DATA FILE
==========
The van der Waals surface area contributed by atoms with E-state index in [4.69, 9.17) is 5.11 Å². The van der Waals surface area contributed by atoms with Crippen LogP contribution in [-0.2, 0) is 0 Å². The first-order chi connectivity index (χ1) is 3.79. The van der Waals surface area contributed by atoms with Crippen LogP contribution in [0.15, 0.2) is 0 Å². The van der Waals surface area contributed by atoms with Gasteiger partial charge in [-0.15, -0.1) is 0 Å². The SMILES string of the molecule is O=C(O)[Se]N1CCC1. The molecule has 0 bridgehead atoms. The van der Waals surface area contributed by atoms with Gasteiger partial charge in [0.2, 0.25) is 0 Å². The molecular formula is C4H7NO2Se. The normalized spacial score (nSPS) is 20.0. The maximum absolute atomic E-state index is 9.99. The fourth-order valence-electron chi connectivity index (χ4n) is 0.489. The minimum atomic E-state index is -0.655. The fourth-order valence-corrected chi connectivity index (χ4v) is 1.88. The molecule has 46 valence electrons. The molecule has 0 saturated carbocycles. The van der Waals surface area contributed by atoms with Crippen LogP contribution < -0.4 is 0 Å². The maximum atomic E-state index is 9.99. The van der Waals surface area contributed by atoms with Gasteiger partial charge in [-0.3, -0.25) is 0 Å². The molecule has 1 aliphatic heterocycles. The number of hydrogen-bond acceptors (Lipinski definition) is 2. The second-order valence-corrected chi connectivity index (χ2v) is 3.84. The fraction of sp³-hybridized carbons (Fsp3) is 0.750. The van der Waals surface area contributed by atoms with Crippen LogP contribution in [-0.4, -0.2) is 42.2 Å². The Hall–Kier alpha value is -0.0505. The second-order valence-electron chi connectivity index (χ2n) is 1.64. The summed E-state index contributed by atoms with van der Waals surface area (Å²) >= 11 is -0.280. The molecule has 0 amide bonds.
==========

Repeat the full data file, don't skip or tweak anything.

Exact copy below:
The van der Waals surface area contributed by atoms with E-state index in [4.69, 9.17) is 5.11 Å². The van der Waals surface area contributed by atoms with Crippen LogP contribution in [-0.2, 0) is 0 Å². The first-order chi connectivity index (χ1) is 3.79. The van der Waals surface area contributed by atoms with Crippen LogP contribution in [0.15, 0.2) is 0 Å². The van der Waals surface area contributed by atoms with Gasteiger partial charge in [-0.15, -0.1) is 0 Å². The SMILES string of the molecule is O=C(O)[Se]N1CCC1. The molecule has 0 bridgehead atoms. The van der Waals surface area contributed by atoms with Gasteiger partial charge in [0.2, 0.25) is 0 Å². The molecular formula is C4H7NO2Se. The normalized spacial score (nSPS) is 20.0. The maximum absolute atomic E-state index is 9.99. The fourth-order valence-electron chi connectivity index (χ4n) is 0.489. The minimum atomic E-state index is -0.655. The fourth-order valence-corrected chi connectivity index (χ4v) is 1.88. The molecule has 46 valence electrons. The molecule has 0 saturated carbocycles. The van der Waals surface area contributed by atoms with Crippen LogP contribution < -0.4 is 0 Å². The maximum atomic E-state index is 9.99. The van der Waals surface area contributed by atoms with Gasteiger partial charge in [-0.3, -0.25) is 0 Å². The molecule has 1 aliphatic heterocycles. The number of hydrogen-bond acceptors (Lipinski definition) is 2. The second-order valence-corrected chi connectivity index (χ2v) is 3.84. The fraction of sp³-hybridized carbons (Fsp3) is 0.750. The van der Waals surface area contributed by atoms with Crippen LogP contribution in [-0.4, -0.2) is 42.2 Å². The Hall–Kier alpha value is -0.0505. The second-order valence-electron chi connectivity index (χ2n) is 1.64. The summed E-state index contributed by atoms with van der Waals surface area (Å²) >= 11 is -0.280. The molecule has 0 amide bonds.